Machmer, Richard & Rosemarie — Provenance Pook 10-24-08

Richard & Rosemarie Machmer Provenance

The following remembrances were publishing the Pook and Pook auction catalogue for this sale, held on October 24 and 25, 2008. For coverage of this sale, please see the account in Maine Antique Digest, published in January of 2009, available at

About thirty-five years ago, I traveled around two hours to an evening country auction in Schnecksville, Pennsylvania. As I walked into the auction house, facing me was one of the finest dower chests I had ever seen. It had the most wonderful fish on the front panel. By the time it came up for sale, I thought for sure it would bring around twenty-five hundred dollars. When all was said and done, it had brought an astonishing fifty-five hundred dollars. I asked someone next to me, “Who bought it?” They replied, “Dick Machmer”. I briefly spoke to him that night and he invited me to his home the following week. It was then that our long friendship began.

In the many years to come, Dick was at every sale that I attended. Whether it was night, day, Saturday or Sunday, Dick never missed a country sale. I learned more about him in the years that followed. I realized that he had an incredible, relentless thirst for knowledge of the local history of the Pennsylvania German culture and its craftsmen. When Dick bought a great object, he wanted to know who made it and where and why it was made. With all his knowledge, Dick was able to write books and several articles. He was also a valuable asset to the Reading Historical Society for his research and great depth of knowledge in local German history.

A few years ago, Dick called me to come to his house and see something. He was very excited and he wanted me to look at five Fraktur book plates that he had found in a bible. I rushed over to his house and he opened up this local family bible that was filled with Fraktur. They had the most wonderful color and they were great. For forty-five minutes, Dick educated me on the family’s history, where they were made, and how. I thought to myself, “I don’t care about history. The Frakturs are great and I want one”. When Dick finished, I asked, “How much are they?” There was a long pause and he said, “Oh, they aren’t for sale”.

That was what Dick Machmer was all about: collecting throughout his life with an impeccable taste. In the small town of Hamburg, Pennsylvania, he amassed one of the finest collections of Pennsylvania German material that exists today. Dick was a good friend, a mentor, and a scholar, as well as a great collector. His passing is a tremendous loss to his family, friends, and colleagues and he will always be missed.
-Jim Grievo

Knowledge and experience together with a great eye for collecting explain the success of Richard S. and Rosemarie B. Machmer, veteran dealers, collectors and authors who amassed their Americana collections in a period stretching over half a century.

Both descendants of Germans who emigrated to Pennsylvania in the 1730s, they said their love for ethnic art came naturally. A native of Kutztown, Dick, 80, died May 4, 2006, and Rosemarie, 80, a native of nearby Hamburg, died two years later May 20, 2008.

A World War II Navy veteran, Dick worked as a rural mail carrier, deerskin shop proprietor and in landscape architecture before he began his career in antiques. His eye for antiques went back to his rural carrier routes, where he returned to capture pieces he had spied while mingling with his postal patrons.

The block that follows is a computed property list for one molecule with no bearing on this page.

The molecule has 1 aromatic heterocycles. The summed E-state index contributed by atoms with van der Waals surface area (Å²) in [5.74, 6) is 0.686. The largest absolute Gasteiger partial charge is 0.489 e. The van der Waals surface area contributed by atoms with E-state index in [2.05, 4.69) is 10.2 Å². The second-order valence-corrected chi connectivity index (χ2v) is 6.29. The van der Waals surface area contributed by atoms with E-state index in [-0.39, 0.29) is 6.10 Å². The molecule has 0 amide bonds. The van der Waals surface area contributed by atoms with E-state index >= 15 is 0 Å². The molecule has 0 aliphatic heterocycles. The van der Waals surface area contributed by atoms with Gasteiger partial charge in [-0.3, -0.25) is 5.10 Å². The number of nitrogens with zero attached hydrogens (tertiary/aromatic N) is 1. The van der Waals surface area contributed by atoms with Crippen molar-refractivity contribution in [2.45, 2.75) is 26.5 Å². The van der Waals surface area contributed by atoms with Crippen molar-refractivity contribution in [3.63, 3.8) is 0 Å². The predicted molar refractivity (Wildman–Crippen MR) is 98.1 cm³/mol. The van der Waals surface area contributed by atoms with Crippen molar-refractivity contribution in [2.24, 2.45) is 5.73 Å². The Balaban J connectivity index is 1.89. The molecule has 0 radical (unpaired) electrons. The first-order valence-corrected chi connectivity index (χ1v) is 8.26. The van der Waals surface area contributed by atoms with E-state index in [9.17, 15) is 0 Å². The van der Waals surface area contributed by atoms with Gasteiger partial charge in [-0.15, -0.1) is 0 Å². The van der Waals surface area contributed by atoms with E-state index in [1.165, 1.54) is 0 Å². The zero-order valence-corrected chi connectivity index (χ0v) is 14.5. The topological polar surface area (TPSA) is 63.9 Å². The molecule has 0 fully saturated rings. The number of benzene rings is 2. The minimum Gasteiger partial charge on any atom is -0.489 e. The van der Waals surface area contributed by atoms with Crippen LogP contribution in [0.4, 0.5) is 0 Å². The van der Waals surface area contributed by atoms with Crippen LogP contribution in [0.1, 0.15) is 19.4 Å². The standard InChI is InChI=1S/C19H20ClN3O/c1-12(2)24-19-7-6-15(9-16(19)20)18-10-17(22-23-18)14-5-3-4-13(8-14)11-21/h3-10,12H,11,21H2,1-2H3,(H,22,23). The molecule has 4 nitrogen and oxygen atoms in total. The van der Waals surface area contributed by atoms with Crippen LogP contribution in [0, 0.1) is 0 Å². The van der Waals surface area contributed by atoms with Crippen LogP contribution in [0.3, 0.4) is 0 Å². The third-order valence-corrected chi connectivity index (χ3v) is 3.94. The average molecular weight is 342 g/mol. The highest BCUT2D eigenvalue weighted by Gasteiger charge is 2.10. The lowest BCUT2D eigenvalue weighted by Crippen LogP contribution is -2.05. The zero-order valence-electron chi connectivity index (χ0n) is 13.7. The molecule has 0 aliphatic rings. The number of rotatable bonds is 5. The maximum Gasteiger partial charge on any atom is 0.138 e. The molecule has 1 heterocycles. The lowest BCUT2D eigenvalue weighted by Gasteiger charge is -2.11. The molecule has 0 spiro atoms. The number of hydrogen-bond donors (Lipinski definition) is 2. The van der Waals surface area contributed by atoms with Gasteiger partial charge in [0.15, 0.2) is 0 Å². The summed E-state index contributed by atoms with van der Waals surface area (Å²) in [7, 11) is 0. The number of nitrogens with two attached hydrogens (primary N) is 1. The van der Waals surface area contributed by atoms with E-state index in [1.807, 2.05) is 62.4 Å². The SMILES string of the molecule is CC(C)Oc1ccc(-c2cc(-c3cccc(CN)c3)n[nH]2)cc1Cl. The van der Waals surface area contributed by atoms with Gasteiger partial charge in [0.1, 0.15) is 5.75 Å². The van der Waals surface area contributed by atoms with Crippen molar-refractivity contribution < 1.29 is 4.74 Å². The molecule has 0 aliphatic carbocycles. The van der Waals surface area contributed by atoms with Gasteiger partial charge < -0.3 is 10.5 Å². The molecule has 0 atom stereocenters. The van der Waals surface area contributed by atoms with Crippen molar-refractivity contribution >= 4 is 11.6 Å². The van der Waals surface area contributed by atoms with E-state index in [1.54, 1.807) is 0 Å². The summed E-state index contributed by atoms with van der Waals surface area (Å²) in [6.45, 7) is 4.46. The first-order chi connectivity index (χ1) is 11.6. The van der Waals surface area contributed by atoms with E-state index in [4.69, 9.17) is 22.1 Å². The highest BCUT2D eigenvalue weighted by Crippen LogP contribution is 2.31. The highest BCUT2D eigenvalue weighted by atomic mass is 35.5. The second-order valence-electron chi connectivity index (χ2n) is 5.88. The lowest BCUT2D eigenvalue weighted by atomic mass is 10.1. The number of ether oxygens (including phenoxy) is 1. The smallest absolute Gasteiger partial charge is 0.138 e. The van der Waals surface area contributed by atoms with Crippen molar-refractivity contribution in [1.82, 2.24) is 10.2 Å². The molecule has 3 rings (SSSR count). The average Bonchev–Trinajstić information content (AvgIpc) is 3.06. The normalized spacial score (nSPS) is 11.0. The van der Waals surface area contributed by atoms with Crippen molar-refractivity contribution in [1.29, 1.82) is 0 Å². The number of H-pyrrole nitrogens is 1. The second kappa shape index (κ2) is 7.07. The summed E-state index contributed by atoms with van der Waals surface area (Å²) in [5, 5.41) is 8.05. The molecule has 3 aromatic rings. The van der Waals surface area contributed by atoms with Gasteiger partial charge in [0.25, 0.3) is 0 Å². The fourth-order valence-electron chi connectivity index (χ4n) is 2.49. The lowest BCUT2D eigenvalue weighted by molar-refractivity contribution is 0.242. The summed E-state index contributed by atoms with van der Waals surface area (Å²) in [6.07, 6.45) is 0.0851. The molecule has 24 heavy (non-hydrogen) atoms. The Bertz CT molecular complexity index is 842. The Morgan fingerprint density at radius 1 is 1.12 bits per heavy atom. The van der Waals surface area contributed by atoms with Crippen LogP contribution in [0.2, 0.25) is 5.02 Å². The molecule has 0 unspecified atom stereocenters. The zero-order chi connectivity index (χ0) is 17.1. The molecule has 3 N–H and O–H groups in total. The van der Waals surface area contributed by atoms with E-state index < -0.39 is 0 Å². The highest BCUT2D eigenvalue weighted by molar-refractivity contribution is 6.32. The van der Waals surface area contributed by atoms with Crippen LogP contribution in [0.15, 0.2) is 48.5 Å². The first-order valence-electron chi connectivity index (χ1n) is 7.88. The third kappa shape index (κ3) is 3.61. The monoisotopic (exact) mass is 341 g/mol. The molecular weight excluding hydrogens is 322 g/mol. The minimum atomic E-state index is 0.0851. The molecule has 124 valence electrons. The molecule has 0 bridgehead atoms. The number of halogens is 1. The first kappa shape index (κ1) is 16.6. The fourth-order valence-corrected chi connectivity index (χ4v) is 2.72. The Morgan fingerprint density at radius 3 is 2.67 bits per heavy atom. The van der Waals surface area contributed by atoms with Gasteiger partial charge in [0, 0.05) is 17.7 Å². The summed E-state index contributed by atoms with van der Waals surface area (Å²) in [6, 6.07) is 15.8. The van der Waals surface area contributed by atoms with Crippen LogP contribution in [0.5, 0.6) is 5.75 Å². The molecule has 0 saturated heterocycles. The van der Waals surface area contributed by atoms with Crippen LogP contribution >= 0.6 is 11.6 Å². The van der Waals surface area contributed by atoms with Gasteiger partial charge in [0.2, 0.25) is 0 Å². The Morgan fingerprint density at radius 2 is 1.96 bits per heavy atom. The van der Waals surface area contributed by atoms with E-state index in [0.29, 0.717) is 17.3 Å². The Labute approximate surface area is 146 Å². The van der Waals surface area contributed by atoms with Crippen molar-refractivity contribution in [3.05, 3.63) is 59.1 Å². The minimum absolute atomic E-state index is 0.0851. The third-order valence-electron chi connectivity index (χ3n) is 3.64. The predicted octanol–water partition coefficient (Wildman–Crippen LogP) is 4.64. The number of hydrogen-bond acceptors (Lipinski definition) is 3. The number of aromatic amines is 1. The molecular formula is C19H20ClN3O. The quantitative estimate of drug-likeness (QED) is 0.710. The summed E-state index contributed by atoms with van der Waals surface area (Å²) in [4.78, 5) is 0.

Machmer, who was also a carver, lecturer and appraiser, stated that most of his collection was purchased from families of the original owners within a 50-mile radius of Berks County from the Susquehanna River to the Delaware River in the east. He could be found six days a week centering his attention in northern Berks, Lehigh and Northampton counties, where he left bids or had a friend or acquaintance bid for him. By 1948 the couple had begun collecting Victorian antiques to furnish their first home, but sold those pieces and started over again to furnish their newly built house in Hamburg with pieces from the 18th and 19th centuries.

“Rosie”, as Dick referred to her, graduated in 1945 from Hamburg High School, where she was valedictorian and yearbook editor. In 1949, she graduated magna cum laude from Albright College with a bachelor’s degree.

Rosie was a teacher of English, French and Spanish at Hamburg Area High School until she retired in 1980 to join Dick in the family businesses. The couple had a son, Chris, in 1950, who became known for his knowledge of antiques and promoting them. He died June 26, 2003 at 52. The proceeds from the antique sale of his estate were presented to Albright College for partial scholarships for Hamburg High students. In addition, Rosie gave a major gift to Albright in 2007 in memory of both Chris and Dick.

Teaming together the couple authored the popular book “Just for Nice, Carving and Whittling Magic of Southeastern Pennsylvania” published in 1991. They also wrote “Printed Taufscheins,” “A History of Hamburg, Pa. 1750 to 1950,” and “Berks County Tall-Case Clocks.” They were elected to the Hamburg Hall of Fame for having distinguished themselves in the field of literature for not only writing books, but also magazine articles. The couple was also well known for participation in discussions on folk art on radio and television, museum gallery presentations, and antique shows.

Their philanthropy and cultural enthusiasm will be missed by friends, scholars and other collectors.
-Gene Friedman

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